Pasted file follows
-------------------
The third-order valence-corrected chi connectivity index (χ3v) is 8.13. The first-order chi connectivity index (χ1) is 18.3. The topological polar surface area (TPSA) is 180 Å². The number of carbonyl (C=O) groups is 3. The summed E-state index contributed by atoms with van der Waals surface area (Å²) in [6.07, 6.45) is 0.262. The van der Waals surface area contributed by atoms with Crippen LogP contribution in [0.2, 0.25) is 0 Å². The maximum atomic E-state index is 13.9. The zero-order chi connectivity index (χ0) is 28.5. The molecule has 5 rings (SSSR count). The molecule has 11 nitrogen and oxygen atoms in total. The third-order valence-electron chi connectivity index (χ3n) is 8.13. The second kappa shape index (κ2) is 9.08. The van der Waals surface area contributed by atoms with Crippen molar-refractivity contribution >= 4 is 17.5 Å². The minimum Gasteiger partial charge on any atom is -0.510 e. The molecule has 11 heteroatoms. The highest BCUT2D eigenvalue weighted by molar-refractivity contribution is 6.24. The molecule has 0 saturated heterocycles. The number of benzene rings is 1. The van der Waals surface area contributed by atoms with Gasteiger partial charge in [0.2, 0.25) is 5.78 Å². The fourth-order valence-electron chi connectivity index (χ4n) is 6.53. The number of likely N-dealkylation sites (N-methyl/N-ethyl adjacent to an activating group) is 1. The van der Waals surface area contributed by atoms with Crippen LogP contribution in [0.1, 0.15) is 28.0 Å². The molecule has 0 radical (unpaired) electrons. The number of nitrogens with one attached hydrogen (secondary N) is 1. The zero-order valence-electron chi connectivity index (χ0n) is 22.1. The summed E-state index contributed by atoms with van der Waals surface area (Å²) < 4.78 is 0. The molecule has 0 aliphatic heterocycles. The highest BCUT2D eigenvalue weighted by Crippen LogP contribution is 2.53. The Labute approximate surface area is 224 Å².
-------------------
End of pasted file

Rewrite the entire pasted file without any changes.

The third-order valence-corrected chi connectivity index (χ3v) is 8.13. The first-order chi connectivity index (χ1) is 18.3. The topological polar surface area (TPSA) is 180 Å². The number of carbonyl (C=O) groups is 3. The summed E-state index contributed by atoms with van der Waals surface area (Å²) in [6.07, 6.45) is 0.262. The van der Waals surface area contributed by atoms with Crippen LogP contribution in [0.2, 0.25) is 0 Å². The maximum atomic E-state index is 13.9. The zero-order chi connectivity index (χ0) is 28.5. The molecule has 5 rings (SSSR count). The molecule has 11 nitrogen and oxygen atoms in total. The third-order valence-electron chi connectivity index (χ3n) is 8.13. The second kappa shape index (κ2) is 9.08. The van der Waals surface area contributed by atoms with Crippen molar-refractivity contribution >= 4 is 17.5 Å². The minimum Gasteiger partial charge on any atom is -0.510 e. The molecule has 11 heteroatoms. The highest BCUT2D eigenvalue weighted by molar-refractivity contribution is 6.24. The molecule has 0 saturated heterocycles. The number of benzene rings is 1. The van der Waals surface area contributed by atoms with Gasteiger partial charge in [0.2, 0.25) is 5.78 Å². The fourth-order valence-electron chi connectivity index (χ4n) is 6.53. The number of likely N-dealkylation sites (N-methyl/N-ethyl adjacent to an activating group) is 1. The van der Waals surface area contributed by atoms with Crippen LogP contribution in [0.1, 0.15) is 28.0 Å². The molecule has 0 radical (unpaired) electrons. The number of nitrogens with one attached hydrogen (secondary N) is 1. The zero-order valence-electron chi connectivity index (χ0n) is 22.1. The summed E-state index contributed by atoms with van der Waals surface area (Å²) < 4.78 is 0. The molecule has 0 aliphatic heterocycles. The highest BCUT2D eigenvalue weighted by Crippen LogP contribution is 2.53. The Labute approximate surface area is 224 Å².